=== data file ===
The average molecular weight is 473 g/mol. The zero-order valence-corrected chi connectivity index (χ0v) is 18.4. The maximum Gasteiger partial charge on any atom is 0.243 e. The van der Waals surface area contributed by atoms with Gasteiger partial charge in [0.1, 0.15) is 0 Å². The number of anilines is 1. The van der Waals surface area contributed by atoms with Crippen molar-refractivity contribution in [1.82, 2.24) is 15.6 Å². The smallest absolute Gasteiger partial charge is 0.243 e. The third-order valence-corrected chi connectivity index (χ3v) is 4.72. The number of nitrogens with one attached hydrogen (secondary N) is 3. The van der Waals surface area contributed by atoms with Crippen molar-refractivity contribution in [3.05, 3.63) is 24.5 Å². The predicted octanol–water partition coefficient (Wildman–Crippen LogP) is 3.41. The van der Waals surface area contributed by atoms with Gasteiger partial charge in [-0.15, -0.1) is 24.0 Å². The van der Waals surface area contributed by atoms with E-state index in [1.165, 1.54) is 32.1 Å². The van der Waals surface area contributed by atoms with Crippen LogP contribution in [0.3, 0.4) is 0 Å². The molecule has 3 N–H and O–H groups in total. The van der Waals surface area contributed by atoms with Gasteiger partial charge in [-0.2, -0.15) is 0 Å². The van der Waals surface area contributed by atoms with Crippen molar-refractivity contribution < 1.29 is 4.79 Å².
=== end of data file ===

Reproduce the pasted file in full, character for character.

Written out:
The average molecular weight is 473 g/mol. The zero-order valence-corrected chi connectivity index (χ0v) is 18.4. The maximum Gasteiger partial charge on any atom is 0.243 e. The van der Waals surface area contributed by atoms with Gasteiger partial charge in [0.1, 0.15) is 0 Å². The number of anilines is 1. The van der Waals surface area contributed by atoms with Crippen molar-refractivity contribution in [1.82, 2.24) is 15.6 Å². The smallest absolute Gasteiger partial charge is 0.243 e. The third-order valence-corrected chi connectivity index (χ3v) is 4.72. The number of nitrogens with one attached hydrogen (secondary N) is 3. The van der Waals surface area contributed by atoms with Crippen molar-refractivity contribution in [3.05, 3.63) is 24.5 Å². The predicted octanol–water partition coefficient (Wildman–Crippen LogP) is 3.41. The van der Waals surface area contributed by atoms with Gasteiger partial charge in [-0.15, -0.1) is 24.0 Å². The van der Waals surface area contributed by atoms with E-state index in [1.165, 1.54) is 32.1 Å². The van der Waals surface area contributed by atoms with Crippen LogP contribution in [0.3, 0.4) is 0 Å². The molecule has 3 N–H and O–H groups in total. The van der Waals surface area contributed by atoms with Gasteiger partial charge in [-0.2, -0.15) is 0 Å². The van der Waals surface area contributed by atoms with Crippen molar-refractivity contribution < 1.29 is 4.79 Å².